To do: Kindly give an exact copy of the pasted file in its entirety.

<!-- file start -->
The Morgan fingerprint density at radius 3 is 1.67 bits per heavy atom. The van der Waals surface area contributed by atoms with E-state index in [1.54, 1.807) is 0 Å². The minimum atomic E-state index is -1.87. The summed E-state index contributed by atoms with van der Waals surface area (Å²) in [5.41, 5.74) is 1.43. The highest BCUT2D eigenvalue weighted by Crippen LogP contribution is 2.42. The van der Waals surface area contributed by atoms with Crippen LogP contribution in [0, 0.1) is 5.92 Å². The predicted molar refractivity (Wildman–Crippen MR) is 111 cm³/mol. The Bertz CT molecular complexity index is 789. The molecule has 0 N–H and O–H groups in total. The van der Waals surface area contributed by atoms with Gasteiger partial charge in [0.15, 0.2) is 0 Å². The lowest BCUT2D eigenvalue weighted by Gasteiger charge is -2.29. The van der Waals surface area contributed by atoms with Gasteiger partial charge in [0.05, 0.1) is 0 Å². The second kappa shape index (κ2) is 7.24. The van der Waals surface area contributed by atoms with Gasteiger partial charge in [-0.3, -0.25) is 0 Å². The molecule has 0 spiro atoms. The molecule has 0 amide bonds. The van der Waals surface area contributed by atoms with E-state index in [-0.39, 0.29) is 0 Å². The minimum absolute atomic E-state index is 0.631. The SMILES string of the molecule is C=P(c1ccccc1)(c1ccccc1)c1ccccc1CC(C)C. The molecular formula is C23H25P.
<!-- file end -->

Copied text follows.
The Morgan fingerprint density at radius 3 is 1.67 bits per heavy atom. The van der Waals surface area contributed by atoms with E-state index in [1.54, 1.807) is 0 Å². The minimum atomic E-state index is -1.87. The summed E-state index contributed by atoms with van der Waals surface area (Å²) in [5.41, 5.74) is 1.43. The highest BCUT2D eigenvalue weighted by Crippen LogP contribution is 2.42. The van der Waals surface area contributed by atoms with Crippen LogP contribution in [0, 0.1) is 5.92 Å². The predicted molar refractivity (Wildman–Crippen MR) is 111 cm³/mol. The Bertz CT molecular complexity index is 789. The molecule has 0 N–H and O–H groups in total. The van der Waals surface area contributed by atoms with Gasteiger partial charge in [0.15, 0.2) is 0 Å². The lowest BCUT2D eigenvalue weighted by Gasteiger charge is -2.29. The van der Waals surface area contributed by atoms with Gasteiger partial charge in [0.05, 0.1) is 0 Å². The second kappa shape index (κ2) is 7.24. The van der Waals surface area contributed by atoms with Gasteiger partial charge in [-0.3, -0.25) is 0 Å². The molecule has 0 spiro atoms. The molecule has 0 amide bonds. The van der Waals surface area contributed by atoms with E-state index in [-0.39, 0.29) is 0 Å². The minimum absolute atomic E-state index is 0.631. The SMILES string of the molecule is C=P(c1ccccc1)(c1ccccc1)c1ccccc1CC(C)C. The molecular formula is C23H25P.